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Biorheology is an international interdisciplinary journal that publishes research on the deformation and flow properties of biological systems or materials. It is the aim of the editors and publishers of
Biorheology to bring together contributions from those working in various fields of biorheological research from all over the world. A diverse editorial board with broad international representation provides guidance and expertise in wide-ranging applications of rheological methods to biological systems and materials.
The aim of biorheological research is to determine and characterize the dynamics of physiological processes at all levels of organization. Manuscripts should report original theoretical and/or experimental research promoting the scientific and technological advances in a broad field that ranges from the rheology of macromolecules and macromolecular arrays to cell, tissue and organ rheology. In all these areas, the interrelationships of rheological properties of the systems or materials investigated and their structural and functional aspects are stressed.
The scope of papers solicited by
Biorheology extends to systems at different levels of organization that have never been studied before, or, if studied previously, have either never been analyzed in terms of their rheological properties or have not been studied from the point of view of the rheological matching between their structural and functional properties. This biorheological approach applies in particular to molecular studies where changes of physical properties and conformation are investigated without reference to how the process actually takes place, how the forces generated are matched to the properties of the structures and environment concerned, proper time scales, or what structures or strength of structures are required.
Biorheology invites papers in which such 'molecular biorheological' aspects, whether in animal or plant systems, are examined and discussed. While we emphasize the biorheology of physiological function in organs and systems, the biorheology of disease is of equal interest. Biorheological analyses of pathological processes and their clinical implications are encouraged, including basic clinical research on hemodynamics and hemorheology.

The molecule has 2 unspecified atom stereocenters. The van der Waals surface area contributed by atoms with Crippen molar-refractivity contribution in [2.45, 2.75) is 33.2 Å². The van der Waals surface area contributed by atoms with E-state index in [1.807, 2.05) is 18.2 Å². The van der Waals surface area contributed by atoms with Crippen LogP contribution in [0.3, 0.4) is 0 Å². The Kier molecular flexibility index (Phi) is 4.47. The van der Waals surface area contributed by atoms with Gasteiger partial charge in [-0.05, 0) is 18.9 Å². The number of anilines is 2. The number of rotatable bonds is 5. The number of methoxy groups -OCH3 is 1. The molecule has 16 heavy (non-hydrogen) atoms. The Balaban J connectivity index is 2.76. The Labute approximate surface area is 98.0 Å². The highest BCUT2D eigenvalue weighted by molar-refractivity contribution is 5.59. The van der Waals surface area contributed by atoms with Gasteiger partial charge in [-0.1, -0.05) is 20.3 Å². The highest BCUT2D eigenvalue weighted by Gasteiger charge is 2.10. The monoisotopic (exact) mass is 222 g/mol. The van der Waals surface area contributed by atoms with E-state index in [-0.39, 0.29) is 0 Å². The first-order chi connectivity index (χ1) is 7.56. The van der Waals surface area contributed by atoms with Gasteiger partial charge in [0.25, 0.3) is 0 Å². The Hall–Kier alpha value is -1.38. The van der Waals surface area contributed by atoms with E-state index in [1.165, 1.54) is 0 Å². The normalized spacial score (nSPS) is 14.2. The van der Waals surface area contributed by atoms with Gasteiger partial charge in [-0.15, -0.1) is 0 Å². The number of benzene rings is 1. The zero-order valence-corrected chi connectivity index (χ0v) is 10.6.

In keeping with the rapidly developing fields of mechanobiology and regenerative medicine,
Biorheology aims to include studies of the rheological aspects of these fields by focusing on the dynamics of mechanical stress formation and the response of biological materials at the molecular and cellular level resulting from fluid-solid interactions. With increasing focus on new applications of nanotechnology to biological systems, rheological studies of the behavior of biological materials in therapeutic or diagnostic medical devices operating at the micro and nano scales are most welcome.
Abstract: The endovascular treatment of intracranial aneurysms remains a challenge, especially when the aneurysm is large in size and has irregular, non-spherical geometry. In this paper, we use computational fluid dynamics to simulate blood flow in a vertebro-basilar junction giant aneurysm for the following three cases: (1) an empty aneurysm, (2) an aneurysm filled with platinum coils, and (3) an aneurysm filled with a yield stress fluid material. In the computational model, blood and the coil-filled region are treated as a non-Newtonian fluid and an isotropic porous medium, respectively. The results show that yield stress fluids can be used for aneurysm…embolization provided the yield stress value is 20 Pa or higher. Specifically, flow recirculation in the aneurysm and the size of the inflow jet impingement zone on the aneurysm wall are substantially reduced by yield stress fluid treatment. Overall, this study opens up the possibility of using yield stress fluids for effective embolization of large-volume intracranial aneurysms.